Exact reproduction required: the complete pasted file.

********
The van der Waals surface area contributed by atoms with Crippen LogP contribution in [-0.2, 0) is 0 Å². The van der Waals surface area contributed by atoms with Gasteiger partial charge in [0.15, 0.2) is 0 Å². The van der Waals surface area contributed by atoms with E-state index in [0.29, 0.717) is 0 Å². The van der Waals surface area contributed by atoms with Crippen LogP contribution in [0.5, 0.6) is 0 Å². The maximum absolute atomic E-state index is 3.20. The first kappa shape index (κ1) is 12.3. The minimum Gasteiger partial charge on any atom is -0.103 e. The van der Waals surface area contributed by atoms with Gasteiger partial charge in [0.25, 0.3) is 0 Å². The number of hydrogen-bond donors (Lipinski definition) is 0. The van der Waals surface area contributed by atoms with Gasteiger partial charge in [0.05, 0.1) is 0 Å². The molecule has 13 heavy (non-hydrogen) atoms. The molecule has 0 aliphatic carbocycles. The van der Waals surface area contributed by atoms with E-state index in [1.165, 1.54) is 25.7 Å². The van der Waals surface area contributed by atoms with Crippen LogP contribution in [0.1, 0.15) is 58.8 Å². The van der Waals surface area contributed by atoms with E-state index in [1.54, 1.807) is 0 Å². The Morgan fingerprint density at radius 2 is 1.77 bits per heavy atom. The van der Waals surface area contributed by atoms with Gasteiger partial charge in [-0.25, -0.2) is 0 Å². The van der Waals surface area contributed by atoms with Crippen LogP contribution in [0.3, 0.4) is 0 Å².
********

The van der Waals surface area contributed by atoms with Crippen LogP contribution in [-0.2, 0) is 0 Å². The van der Waals surface area contributed by atoms with Gasteiger partial charge in [0.15, 0.2) is 0 Å². The van der Waals surface area contributed by atoms with E-state index in [0.29, 0.717) is 0 Å². The van der Waals surface area contributed by atoms with Crippen LogP contribution in [0.5, 0.6) is 0 Å². The maximum absolute atomic E-state index is 3.20. The first kappa shape index (κ1) is 12.3. The minimum Gasteiger partial charge on any atom is -0.103 e. The van der Waals surface area contributed by atoms with Gasteiger partial charge in [0.25, 0.3) is 0 Å². The number of hydrogen-bond donors (Lipinski definition) is 0. The van der Waals surface area contributed by atoms with Gasteiger partial charge in [0.05, 0.1) is 0 Å². The molecule has 13 heavy (non-hydrogen) atoms. The molecule has 0 aliphatic carbocycles. The van der Waals surface area contributed by atoms with E-state index in [1.165, 1.54) is 25.7 Å². The van der Waals surface area contributed by atoms with Crippen LogP contribution in [0.1, 0.15) is 58.8 Å². The van der Waals surface area contributed by atoms with E-state index in [1.54, 1.807) is 0 Å². The Morgan fingerprint density at radius 2 is 1.77 bits per heavy atom. The van der Waals surface area contributed by atoms with Gasteiger partial charge in [-0.25, -0.2) is 0 Å². The van der Waals surface area contributed by atoms with Crippen LogP contribution in [0.3, 0.4) is 0 Å².